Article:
Jay-Z was filmed taking the New York underground to his latest gig, surrounded by his entourage of man-mountain bodyguards, producers and a film crew.
Jay-Z, 43, starts a near riot when he enters the Canal Street Station, ticket in hand.
He is first seen passing a sign to the J/Z subway line to Brooklyn, the line that he rode home as a child and later named himself after
But when he boards the line for the Barclays Center and sits down on the only available seat, a grey-haired woman on the adjoining seat asks: “Are you famous?”
Jay-Z, who is worth nearly $500 million, has sold approximately 50 million albums and received 14 Grammy Awards for his work, responds: “Not very famous, you don’t know me. But I’ll get there some day.”
He adds: “My name is Jay, what’s your name?”
“Ellen,” she smiles.
“What do you do?”
“I make music,” he replies before explaining that he has just completed eight shows and was en route to the Barclays Center to perform the last.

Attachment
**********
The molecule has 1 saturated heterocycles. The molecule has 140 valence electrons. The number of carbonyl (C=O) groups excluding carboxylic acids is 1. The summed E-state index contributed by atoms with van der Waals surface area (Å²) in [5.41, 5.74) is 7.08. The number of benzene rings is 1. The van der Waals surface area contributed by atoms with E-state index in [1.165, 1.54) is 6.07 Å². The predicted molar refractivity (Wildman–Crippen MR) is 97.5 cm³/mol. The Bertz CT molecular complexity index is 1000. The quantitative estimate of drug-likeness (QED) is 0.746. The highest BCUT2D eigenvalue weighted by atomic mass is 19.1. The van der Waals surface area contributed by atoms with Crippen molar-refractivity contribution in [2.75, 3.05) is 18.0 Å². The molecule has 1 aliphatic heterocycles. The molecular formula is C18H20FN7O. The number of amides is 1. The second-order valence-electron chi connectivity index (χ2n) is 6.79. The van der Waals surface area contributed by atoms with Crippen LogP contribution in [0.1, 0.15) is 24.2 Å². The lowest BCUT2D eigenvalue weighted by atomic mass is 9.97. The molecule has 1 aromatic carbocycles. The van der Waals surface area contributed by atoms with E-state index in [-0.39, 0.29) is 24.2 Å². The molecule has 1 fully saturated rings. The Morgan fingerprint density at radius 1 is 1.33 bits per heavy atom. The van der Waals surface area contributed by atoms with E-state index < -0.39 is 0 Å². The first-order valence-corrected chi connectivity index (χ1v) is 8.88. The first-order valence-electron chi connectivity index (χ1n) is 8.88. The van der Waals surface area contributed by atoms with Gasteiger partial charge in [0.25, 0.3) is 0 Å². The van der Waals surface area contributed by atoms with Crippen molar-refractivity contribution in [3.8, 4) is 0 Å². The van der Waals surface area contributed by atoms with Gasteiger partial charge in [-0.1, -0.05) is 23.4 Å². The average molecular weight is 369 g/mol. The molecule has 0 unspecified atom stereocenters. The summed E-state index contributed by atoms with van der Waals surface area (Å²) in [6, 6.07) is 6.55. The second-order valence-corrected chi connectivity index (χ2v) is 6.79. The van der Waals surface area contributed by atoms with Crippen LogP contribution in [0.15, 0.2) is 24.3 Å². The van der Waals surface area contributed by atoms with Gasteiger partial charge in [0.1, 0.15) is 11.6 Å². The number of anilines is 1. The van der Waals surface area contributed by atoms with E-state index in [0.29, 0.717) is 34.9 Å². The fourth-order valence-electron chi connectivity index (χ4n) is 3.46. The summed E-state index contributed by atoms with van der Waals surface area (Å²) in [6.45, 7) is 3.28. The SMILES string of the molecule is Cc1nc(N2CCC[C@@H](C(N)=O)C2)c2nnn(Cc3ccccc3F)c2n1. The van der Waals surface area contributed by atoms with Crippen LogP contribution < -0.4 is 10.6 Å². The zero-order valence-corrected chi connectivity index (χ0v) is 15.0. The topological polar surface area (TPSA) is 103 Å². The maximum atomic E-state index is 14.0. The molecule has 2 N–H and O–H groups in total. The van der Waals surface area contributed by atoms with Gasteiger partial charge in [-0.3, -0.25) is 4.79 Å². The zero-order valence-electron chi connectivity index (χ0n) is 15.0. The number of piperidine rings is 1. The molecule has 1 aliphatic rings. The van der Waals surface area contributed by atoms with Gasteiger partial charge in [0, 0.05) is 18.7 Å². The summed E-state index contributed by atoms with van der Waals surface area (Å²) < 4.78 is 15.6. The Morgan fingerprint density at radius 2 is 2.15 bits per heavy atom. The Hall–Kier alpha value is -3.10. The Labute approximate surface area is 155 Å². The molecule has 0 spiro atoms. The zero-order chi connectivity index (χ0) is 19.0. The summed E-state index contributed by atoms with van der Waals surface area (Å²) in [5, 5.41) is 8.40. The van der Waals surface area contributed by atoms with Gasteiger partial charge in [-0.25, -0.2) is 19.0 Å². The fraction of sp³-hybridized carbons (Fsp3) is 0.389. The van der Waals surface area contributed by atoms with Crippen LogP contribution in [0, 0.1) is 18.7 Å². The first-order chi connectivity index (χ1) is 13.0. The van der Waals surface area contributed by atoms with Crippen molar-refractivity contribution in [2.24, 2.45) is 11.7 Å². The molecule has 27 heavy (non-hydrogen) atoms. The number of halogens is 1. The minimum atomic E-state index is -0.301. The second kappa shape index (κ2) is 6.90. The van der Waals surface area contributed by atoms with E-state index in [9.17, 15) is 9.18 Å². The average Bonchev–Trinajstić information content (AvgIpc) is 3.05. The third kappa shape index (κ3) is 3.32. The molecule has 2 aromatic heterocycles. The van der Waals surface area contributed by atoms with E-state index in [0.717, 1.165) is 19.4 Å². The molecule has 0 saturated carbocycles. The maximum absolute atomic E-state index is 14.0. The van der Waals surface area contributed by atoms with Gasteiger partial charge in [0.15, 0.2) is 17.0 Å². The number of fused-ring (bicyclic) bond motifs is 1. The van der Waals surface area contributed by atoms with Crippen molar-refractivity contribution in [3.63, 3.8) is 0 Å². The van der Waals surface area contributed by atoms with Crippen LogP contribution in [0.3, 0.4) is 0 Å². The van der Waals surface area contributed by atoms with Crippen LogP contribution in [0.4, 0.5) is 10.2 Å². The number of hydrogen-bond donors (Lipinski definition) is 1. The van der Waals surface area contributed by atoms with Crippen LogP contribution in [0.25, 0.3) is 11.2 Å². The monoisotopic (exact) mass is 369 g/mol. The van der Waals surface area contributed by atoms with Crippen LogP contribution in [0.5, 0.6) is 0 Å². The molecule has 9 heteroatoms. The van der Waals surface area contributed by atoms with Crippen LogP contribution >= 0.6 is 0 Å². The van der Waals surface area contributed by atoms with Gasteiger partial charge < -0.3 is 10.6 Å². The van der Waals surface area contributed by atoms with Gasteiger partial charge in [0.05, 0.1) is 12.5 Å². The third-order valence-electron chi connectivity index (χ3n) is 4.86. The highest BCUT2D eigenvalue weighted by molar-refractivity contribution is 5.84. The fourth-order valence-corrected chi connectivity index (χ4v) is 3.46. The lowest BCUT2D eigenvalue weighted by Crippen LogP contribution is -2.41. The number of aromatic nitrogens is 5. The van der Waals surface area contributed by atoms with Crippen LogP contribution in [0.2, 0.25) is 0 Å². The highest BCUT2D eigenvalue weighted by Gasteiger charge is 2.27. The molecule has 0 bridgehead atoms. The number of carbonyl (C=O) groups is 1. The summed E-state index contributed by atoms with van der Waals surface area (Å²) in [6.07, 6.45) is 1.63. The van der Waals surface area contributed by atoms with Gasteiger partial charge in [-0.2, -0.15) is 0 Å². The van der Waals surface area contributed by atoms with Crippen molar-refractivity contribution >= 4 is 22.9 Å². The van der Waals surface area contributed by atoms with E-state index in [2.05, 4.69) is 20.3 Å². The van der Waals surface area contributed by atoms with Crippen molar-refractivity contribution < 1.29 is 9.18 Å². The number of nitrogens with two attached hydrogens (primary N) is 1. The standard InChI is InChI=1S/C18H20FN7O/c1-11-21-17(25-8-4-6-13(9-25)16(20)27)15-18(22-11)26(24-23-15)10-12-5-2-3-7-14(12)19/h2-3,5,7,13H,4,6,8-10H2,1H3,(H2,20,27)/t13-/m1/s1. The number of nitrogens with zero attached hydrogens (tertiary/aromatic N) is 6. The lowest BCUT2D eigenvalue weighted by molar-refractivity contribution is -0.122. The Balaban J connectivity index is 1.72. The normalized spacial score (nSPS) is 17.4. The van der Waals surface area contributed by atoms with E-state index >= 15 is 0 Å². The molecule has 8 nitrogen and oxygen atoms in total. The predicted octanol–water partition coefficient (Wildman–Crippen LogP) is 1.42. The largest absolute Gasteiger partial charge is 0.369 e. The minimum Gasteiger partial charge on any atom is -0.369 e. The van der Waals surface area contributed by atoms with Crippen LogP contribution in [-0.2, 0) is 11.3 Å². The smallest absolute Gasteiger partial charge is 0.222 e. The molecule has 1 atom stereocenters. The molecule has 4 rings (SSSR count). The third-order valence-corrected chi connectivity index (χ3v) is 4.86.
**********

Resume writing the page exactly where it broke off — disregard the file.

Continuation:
“Fabulous,” Ellen replies.
“And you are getting on the subway. I’m proud of you.”
She then asks him to repeat his name.
“Jay. Jay-Z,” he replies.
Then the penny drops and Ellen exclaims: “Oh, you’re Jay-Z. I know about Jay-Z.”
It was a touching vignette that reveals how the barrier of fame can be broken down with a few small words.
Ellen is in fact Ellen Grossman, a successful Brooklyn-based artist herself.
The episode is part of a 24-minute documentary about the opening of Brooklyn’s new Barclays Center, posted by Jay-Z’s culture website Life+Times.
The video takes viewers behind the scenes of his string of gigs at the venue, with footage of rehearsals and the live shows, climaxing at the center on September 28.
Jay-Z said that performing in his hometown was better than performing at the Grammys, Glastonbury or Coachella. He yelled to the crowd of 18,000: “Nothing feels like tonight!”
The arena was full of exciting concertgoers, as the chaotic crowd made way to their seats after waiting outside to enter the building. Jay-Z emerged onstage as a video about Brooklyn’s history played in the background.
He opened with his songs about Brooklyn – Where I’m From and Brooklyn Go Hard. He also performed two songs from fellow Brooklynite Notorious B.I.G. He then held a moment of silence for the late rap veteran.
He told the crowd when B.I.G.’s Juicy played: “Sing loud so he can hear you in heaven.”
The rapper is the co-owner of the Brooklyn Nets, who play at the new arena.